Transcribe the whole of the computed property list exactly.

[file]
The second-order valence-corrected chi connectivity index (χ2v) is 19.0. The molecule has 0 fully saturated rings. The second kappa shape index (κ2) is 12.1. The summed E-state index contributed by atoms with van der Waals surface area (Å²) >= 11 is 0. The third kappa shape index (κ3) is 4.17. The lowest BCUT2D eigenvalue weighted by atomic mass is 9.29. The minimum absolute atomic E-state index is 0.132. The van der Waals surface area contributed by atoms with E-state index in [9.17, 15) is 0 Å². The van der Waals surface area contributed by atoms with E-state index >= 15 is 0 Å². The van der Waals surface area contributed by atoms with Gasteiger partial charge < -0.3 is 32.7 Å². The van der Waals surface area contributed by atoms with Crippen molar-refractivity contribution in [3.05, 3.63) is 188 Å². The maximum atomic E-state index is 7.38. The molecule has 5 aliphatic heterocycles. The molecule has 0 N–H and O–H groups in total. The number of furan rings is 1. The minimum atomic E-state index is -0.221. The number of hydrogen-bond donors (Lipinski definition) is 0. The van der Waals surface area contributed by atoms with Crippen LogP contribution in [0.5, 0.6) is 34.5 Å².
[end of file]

The second-order valence-corrected chi connectivity index (χ2v) is 19.0. The molecule has 0 fully saturated rings. The second kappa shape index (κ2) is 12.1. The summed E-state index contributed by atoms with van der Waals surface area (Å²) >= 11 is 0. The third kappa shape index (κ3) is 4.17. The lowest BCUT2D eigenvalue weighted by atomic mass is 9.29. The minimum absolute atomic E-state index is 0.132. The van der Waals surface area contributed by atoms with E-state index in [9.17, 15) is 0 Å². The van der Waals surface area contributed by atoms with E-state index >= 15 is 0 Å². The van der Waals surface area contributed by atoms with Gasteiger partial charge < -0.3 is 32.7 Å². The van der Waals surface area contributed by atoms with Crippen molar-refractivity contribution in [3.05, 3.63) is 188 Å². The maximum atomic E-state index is 7.38. The molecule has 5 aliphatic heterocycles. The molecule has 0 N–H and O–H groups in total. The number of furan rings is 1. The minimum atomic E-state index is -0.221. The number of hydrogen-bond donors (Lipinski definition) is 0. The van der Waals surface area contributed by atoms with Crippen LogP contribution in [0.5, 0.6) is 34.5 Å².